- The Washington Times - Wednesday, May 18, 2005

The Washington Mystics’ offseason of mayhem is almost over.

The franchise lost its coach, superstar and another of its most popular players. The revolving door that saw coach Michael Adams, cornerstone Chamique Holdsclaw and guard Stacey Dales-Schuman exit also let in coach Richie Adubato, DeLisha Milton-Jones and a first-round draft pick in point guard Temeka Johnson.

The renovated Mystics open their eighth season Saturday in Charlotte.

“Times change and you have to move on,” said guard Alana Beard, now the face of the franchise in her second season. “What would this world be without change?”

Stability is something the Mystics have never known.

Washington begins the 2005 season with its eighth coach, and it should come as little surprise that some publications have picked the Mystics to finish last in the six-team Eastern Division. The gloomy outlook comes though the team won seven of 11 games without Holdsclaw at the end of last season and made the playoffs with a 17-17 record.

In the offseason the Mystics signed sharpshooting free agent Charlotte Smith-Taylor from the Charlotte Sting and traded a first-round pick — which came from the Los Angeles Sparks with Milton-Jones in exchange for the disgruntled Holdsclaw — to the Detroit Shock for 6-foot-5 center Iciss Tillis.

“We have a lot of good pieces,” said Adubato, a former NBA coach who spent the past five seasons coaching the New York Liberty. “We just have to see how fast we can put it together.”

Adubato replaced Adams, who left on the eve of the WNBA Draft and a week before camp opened to become an assistant on Maryland’s men’s team. Dales-Schuman retired at age 25 to become a television commentator for ESPN.

This preseason several key players have missed significant time while playing overseas or because of injuries. Beard missed both preseason games (two losses) with hamstring problems. Milton-Jones is expected to arrive today after finishing the playoffs with her Spanish team.

In addition to all the offseason changes, the organization will have to adapt to the arrival of Major League Baseball’s Washington Nationals, who are averaging more than 30,000 a game at RFK Stadium in their first season. Teams such as the Mystics and soccer’s D.C. United hope to keep their places in the District’s sports landscape.

“It is one more entity going after sponsorships,” said Lisa Delpy Neirotti, a professor of sports management and marketing at George Washington. “In terms of tickets sales, the Mystics have been kind of stable and they have a loyal fan base. I don’t see that fan base defecting. I see it as a challenge to increase the fan base. I don’t see them being hurt too much [because] they are a pre-established entity.”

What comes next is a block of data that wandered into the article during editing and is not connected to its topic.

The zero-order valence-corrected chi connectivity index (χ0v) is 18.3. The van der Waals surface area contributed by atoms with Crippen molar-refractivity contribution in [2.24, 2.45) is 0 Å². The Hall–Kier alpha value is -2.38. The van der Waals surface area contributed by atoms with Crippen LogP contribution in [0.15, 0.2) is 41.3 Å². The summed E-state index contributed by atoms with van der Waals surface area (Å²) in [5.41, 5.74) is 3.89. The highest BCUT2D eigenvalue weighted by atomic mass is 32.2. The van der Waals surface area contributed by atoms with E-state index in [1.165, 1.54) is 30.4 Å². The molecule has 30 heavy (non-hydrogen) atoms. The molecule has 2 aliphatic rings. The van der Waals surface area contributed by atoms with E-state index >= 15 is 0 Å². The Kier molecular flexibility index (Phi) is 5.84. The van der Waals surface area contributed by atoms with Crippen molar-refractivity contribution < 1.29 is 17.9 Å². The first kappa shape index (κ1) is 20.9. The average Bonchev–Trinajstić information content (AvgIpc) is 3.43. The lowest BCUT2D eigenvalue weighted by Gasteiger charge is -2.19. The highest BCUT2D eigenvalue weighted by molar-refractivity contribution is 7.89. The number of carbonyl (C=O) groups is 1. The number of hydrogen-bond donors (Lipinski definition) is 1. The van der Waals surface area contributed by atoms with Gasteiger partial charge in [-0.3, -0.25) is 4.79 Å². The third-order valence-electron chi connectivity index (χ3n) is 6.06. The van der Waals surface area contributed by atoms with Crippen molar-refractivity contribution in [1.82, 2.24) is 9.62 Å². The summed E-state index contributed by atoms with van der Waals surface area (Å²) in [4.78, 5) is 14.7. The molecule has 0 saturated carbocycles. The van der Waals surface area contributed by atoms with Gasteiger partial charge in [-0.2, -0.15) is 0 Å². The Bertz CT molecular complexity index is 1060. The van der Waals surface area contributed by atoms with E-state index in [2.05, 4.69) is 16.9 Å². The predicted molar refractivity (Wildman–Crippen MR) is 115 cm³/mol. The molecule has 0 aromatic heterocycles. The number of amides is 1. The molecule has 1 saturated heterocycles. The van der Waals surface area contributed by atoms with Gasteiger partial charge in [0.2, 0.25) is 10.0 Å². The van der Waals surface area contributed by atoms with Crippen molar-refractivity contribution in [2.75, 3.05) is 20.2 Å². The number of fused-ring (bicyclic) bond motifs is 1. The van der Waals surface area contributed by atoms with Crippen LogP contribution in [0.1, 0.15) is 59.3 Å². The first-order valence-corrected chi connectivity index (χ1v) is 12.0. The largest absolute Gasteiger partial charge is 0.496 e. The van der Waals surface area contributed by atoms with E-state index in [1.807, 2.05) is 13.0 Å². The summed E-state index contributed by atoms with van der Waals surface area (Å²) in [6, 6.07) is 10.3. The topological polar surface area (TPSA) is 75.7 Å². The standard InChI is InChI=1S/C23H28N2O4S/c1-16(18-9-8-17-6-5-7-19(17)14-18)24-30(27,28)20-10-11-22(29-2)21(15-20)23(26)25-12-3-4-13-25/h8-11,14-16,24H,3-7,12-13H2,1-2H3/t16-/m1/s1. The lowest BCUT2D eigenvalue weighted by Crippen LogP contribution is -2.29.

And the Mystics have not seen a dip yet.

“We haven’t had an effect as far as our individual tickets and season plans,” said Ann Nicholaides, vice president of marketing for Washington Sports & Entertainment. “I will be curious to see what will happen on those evenings when there are two games going on at the same time”

Neirotti believes future sponsorship deals could be more difficult to make once the Nationals’ new stadium opens in 2008, but she doesn’t think Holdsclaw’s departure will harm attendance because women’s sports fans aren’t as “star-struck” as men’s are.

Holdsclaw, a three-time All-Star, forced a trade after leaving the team in midseason for an undisclosed medical condition, which after the season she said was depression.

Holdsclaw, the league’s top overall pick in 1999 out of Tennessee, has never stated why she wanted out of Washington but has hinted the organization’s losing history played a part. She gave a cryptic answer during the preseason when she said, “Change is power.”

The Mystics now move on without their former superstar, who averaged 18.3 points and 9.0 rebounds during her six seasons here.

“We’ll put two people in there,” Adubato said jokingly. “We’ll play six, maybe we’ll get Chamique’s numbers.”

Smith-Taylor and Beard, who averaged 13.1 points last season, will be asked to help fill part of the void. Adubato hopes a better defense, including using a full-court press, also will help offset any lack of scoring.

Any success likely will hinge on Milton-Jones, a six-year veteran who will play Holdsclaw’s power forward spot. The 30-year-old won two WNBA titles as a role player and top defender next to Lisa Leslie.

“I like the fact that she’s a three-time Olympian, that she’s an All-Star who has won championships in Europe and the WNBA,” said general manager Linda Hargrove, a Mystics assistant coach last season who replaced Judy Holland-Burton.

The Mystics feel they have more athleticism and depth than in the past. And they do have returning players in Murriel Page, Chasity Melvin, Tamicha Jackson, Nakia Sanford and Coco Miller, along with Beard.

“I think we can compete,” said Adubato, who sees parity in the Eastern Conference again this season. “It may be a little slower developing because of the new people in the picture and the changes that we made. There is going to be some growth and development in this team. We are learning about each other quickly and putting new pieces together.”

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